Crucifixion of the Warrior God (Post 1)

Pastor, scholar, and longtime evangelical provocateur Greg Boyd is out to correct what he calls a “lacuna” in the field of biblical interpretation, and that is this: how can we at once affirm the God-breathed and revelatory nature of the Old Testament text while also affirming that the God revealed in the cross of Jesus Christ is the revelation that supersedes all others, especially when the pictures of God portrayed in each appear to be at odds?

The result is what I consider to be one of the most substantive and important works in the field of biblical hermeneutics that we have ever seen. Boyd’s recently released Crucifixion of the Warrior God (Fortress Press–“CWG” from here out) is a meticulously researched, carefully and exhaustively argued, 1,200+ page (1,400+ if you include his appendices, bibliography, and extensive footnotes) tour de force that deserves to be reckoned with by pastors, scholars, and theologians for years to come. It’s that important.

Regular readers of this blog know that I don’t often go out on a limb with claims like that, but this is one I’m willing to stand by. In my 15 or so years in ministry, one of the things I have become convinced of is that the gruesome depictions of God we often run into in the Old Testament text represent some of the most significant obstacles to faith that many people face–believer and skeptic alike. There is, on the one hand, Jesus, in his mercy and enemy-loving, other-embracing kindness; and on the other hand, the God of the Old Testament, who is often portrayed in the text of Scripture in ways that seem to contradict the beauty of Jesus. It is hard for many to see the compatibility between the two, and given the violent world we find ourselves increasingly living in, many simply throw their hands up in the air and give up the quest altogether in favor of a much broader, blander, “humanitarian” faith in which the Bible, and especially the Old Testament, plays little to no part at all.

For Boyd, this situation is simply unacceptable. He explains:

Because Jesus affirmed the inspiration of the OT, I cannot agree with the many today who argue that we must simply reject such violent portraits of God, even though I cannot disagree with their claim that some of these portraits ‘strike us as sinister and evil.’ Yet because I believe that Jesus reveals an agape-centered, other-oriented, enemy-embracing God who opposes all violence, and because I have become convinced that the New Testament presents Jesus as the revelation that surpasses all others, I also can no longer agree with many of my fellow Evangelicals who insist that we must simply embrace these violent divine portraits as completely accurate revelations of God alongside the revelation we are given in Christ. (xxix, emphasis mine)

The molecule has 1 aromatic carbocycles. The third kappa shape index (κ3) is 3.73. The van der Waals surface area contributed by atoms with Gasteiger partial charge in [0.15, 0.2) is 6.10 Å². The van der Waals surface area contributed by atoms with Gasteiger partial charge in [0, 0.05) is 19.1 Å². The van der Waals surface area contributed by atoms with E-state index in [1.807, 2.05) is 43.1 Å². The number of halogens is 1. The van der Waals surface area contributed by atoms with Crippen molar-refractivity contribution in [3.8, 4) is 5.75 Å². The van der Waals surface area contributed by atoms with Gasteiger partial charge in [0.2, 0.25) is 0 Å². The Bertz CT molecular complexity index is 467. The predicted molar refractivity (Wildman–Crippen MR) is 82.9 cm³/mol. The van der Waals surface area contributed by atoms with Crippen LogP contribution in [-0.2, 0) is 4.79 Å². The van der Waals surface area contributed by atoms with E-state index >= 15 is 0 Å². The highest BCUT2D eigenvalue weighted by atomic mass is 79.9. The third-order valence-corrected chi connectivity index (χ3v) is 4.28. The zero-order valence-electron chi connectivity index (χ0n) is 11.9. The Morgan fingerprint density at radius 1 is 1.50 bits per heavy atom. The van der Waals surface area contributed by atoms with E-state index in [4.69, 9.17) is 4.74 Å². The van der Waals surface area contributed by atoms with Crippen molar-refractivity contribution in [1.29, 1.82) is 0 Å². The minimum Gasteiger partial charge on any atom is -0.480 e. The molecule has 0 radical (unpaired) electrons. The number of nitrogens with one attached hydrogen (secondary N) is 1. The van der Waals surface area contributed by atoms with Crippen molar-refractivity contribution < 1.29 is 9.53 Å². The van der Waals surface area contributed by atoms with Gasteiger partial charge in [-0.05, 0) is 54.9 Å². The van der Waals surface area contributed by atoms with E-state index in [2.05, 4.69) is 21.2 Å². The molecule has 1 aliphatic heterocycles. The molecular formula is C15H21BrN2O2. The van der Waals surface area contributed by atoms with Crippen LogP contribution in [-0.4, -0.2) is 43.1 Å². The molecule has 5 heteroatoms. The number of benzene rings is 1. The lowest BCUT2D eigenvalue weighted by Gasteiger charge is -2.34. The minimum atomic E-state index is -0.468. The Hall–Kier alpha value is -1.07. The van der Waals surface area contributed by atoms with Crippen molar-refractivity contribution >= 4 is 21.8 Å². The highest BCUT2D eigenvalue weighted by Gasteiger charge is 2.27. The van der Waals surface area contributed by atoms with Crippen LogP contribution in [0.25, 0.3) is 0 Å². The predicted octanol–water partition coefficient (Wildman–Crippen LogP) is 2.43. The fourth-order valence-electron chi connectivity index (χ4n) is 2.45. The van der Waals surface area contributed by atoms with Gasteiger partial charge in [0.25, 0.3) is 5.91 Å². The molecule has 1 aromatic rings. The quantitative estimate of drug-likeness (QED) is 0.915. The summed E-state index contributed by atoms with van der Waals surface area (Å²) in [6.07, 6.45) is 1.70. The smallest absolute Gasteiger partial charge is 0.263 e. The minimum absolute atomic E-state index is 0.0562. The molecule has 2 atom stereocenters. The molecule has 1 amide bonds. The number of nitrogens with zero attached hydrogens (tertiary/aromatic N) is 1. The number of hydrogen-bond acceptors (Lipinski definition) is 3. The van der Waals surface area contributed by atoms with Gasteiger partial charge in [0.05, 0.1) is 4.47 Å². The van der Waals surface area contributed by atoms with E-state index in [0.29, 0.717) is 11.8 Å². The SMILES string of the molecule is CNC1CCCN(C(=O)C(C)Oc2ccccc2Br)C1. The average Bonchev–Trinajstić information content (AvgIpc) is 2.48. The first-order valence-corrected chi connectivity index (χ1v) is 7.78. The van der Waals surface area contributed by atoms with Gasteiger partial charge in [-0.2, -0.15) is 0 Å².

That last sentence, for Boyd, is crucial, and it drives the work. Too much evangelical theology, in his opinion, has treated the violent portraits of God in the Old Testament as equal to the revelation of God given to us in the cross of Jesus Christ. Boyd’s argument is that treating those texts as such diminishes the peculiar glory of the cross, insisting as it does by implication that the love of God revealed in the crucified Jesus is in need of counterbalancing portraits. “Yes, God is love, but we must also remember that God is__________…” or something like that is how it usually goes.

The challenge therefore, argues Boyd, is not one of simply “reconciling” the portraits of God we see in the Old Testament with that which is disclosed to us in the suffering Messiah, but instead

…is about how we can disclose how these portraits, together with all Scripture, actually point to Jesus, whose identity, life, and ministry are centered on the revelation of the self-sacrificial, agape-love of God most fully disclosed on the cross (xxxii, emphasis mine).

And that, right there, is the “lacuna”, the “missing portion” in the history of biblical hermeneutics that Boyd hopes to provide in CWG, giving us a thorough “cross-based hermeneutics” and then attempting to apply it to some of the more grisly portions of the Old Testament.

I should say, perhaps as something of a disclaimer, that while I enjoyed this book immensely, I did not agree with all of it. But, then again, I don’t agree with all of anything I read. And neither should you. Perfect agreement is not the standard of faithfulness for the people of God. Faithfulness, rather, requires that we carefully and thoughtfully wrestle, personally and corporately, with the text of Scripture in the hopes that in so doing, more light will be shed on our path, and our witness to the world will be clearer and more compelling.

Which is why I’m going to post short summaries of Boyd’s proposal. To help us wrestle a bit. And maybe to whet your appetite to actually read it. It’s tough but rewarding.

Here’s how the posts will go:

  • Post 1 – Introduction (which you just finished reading)
  • Post 2 Two Foundational Questions

From there, I’ll work through the four big ideas of his hermeneutical proposal, in order:

  • Post 3 – The Principle of Cruciform Accommodation
  • Post 4 – The Principle of Redemptive Withdrawal
  • Post 5 – The Principle of Cosmic Conflict
  • Post 6 – The Principle of Semiautonomous power

And then likely finish up with Post 7 – (My own) Concluding Thoughts and Questions.

Hopefully we’ll all learn a bunch.

Grace and peace,

Andrew

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